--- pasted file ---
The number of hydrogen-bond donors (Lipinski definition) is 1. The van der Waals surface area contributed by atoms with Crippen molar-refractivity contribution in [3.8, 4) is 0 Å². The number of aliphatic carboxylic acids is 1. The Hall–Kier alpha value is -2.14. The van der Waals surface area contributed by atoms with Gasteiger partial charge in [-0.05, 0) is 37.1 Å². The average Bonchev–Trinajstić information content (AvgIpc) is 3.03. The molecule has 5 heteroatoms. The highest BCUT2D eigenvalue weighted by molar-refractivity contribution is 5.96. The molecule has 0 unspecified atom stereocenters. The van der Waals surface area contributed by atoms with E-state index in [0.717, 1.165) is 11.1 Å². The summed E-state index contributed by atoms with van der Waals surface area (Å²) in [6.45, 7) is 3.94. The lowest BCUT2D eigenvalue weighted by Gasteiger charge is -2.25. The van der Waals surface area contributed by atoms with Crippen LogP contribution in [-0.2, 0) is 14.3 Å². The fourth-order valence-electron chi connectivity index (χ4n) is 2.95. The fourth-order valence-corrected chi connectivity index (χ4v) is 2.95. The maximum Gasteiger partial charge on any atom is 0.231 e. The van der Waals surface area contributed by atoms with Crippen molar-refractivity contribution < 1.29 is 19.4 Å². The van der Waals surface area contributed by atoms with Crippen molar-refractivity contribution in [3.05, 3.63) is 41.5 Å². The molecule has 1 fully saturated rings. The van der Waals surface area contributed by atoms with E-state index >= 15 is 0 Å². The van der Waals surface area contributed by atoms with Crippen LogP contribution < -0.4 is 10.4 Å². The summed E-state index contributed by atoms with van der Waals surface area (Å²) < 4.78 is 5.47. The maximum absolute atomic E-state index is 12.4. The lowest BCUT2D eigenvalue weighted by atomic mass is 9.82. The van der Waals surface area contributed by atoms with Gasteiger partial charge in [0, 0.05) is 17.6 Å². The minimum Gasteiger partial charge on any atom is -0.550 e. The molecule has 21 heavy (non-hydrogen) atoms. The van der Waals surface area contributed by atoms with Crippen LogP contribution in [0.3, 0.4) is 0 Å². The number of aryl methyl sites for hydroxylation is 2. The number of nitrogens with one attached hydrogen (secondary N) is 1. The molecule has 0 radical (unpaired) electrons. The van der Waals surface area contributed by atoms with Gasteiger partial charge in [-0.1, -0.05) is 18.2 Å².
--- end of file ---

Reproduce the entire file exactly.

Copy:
The number of hydrogen-bond donors (Lipinski definition) is 1. The van der Waals surface area contributed by atoms with Crippen molar-refractivity contribution in [3.8, 4) is 0 Å². The number of aliphatic carboxylic acids is 1. The Hall–Kier alpha value is -2.14. The van der Waals surface area contributed by atoms with Gasteiger partial charge in [-0.05, 0) is 37.1 Å². The average Bonchev–Trinajstić information content (AvgIpc) is 3.03. The molecule has 5 heteroatoms. The highest BCUT2D eigenvalue weighted by molar-refractivity contribution is 5.96. The molecule has 0 unspecified atom stereocenters. The van der Waals surface area contributed by atoms with E-state index in [0.717, 1.165) is 11.1 Å². The summed E-state index contributed by atoms with van der Waals surface area (Å²) in [6.45, 7) is 3.94. The lowest BCUT2D eigenvalue weighted by Gasteiger charge is -2.25. The van der Waals surface area contributed by atoms with Crippen LogP contribution in [-0.2, 0) is 14.3 Å². The fourth-order valence-electron chi connectivity index (χ4n) is 2.95. The fourth-order valence-corrected chi connectivity index (χ4v) is 2.95. The maximum Gasteiger partial charge on any atom is 0.231 e. The van der Waals surface area contributed by atoms with Crippen molar-refractivity contribution < 1.29 is 19.4 Å². The van der Waals surface area contributed by atoms with Crippen molar-refractivity contribution in [3.05, 3.63) is 41.5 Å². The molecule has 1 fully saturated rings. The van der Waals surface area contributed by atoms with E-state index >= 15 is 0 Å². The van der Waals surface area contributed by atoms with Crippen LogP contribution < -0.4 is 10.4 Å². The summed E-state index contributed by atoms with van der Waals surface area (Å²) < 4.78 is 5.47. The maximum absolute atomic E-state index is 12.4. The lowest BCUT2D eigenvalue weighted by atomic mass is 9.82. The van der Waals surface area contributed by atoms with Gasteiger partial charge in [0, 0.05) is 17.6 Å². The minimum Gasteiger partial charge on any atom is -0.550 e. The molecule has 21 heavy (non-hydrogen) atoms. The van der Waals surface area contributed by atoms with Crippen LogP contribution in [0.3, 0.4) is 0 Å². The number of aryl methyl sites for hydroxylation is 2. The number of nitrogens with one attached hydrogen (secondary N) is 1. The molecule has 0 radical (unpaired) electrons. The van der Waals surface area contributed by atoms with Gasteiger partial charge in [-0.1, -0.05) is 18.2 Å².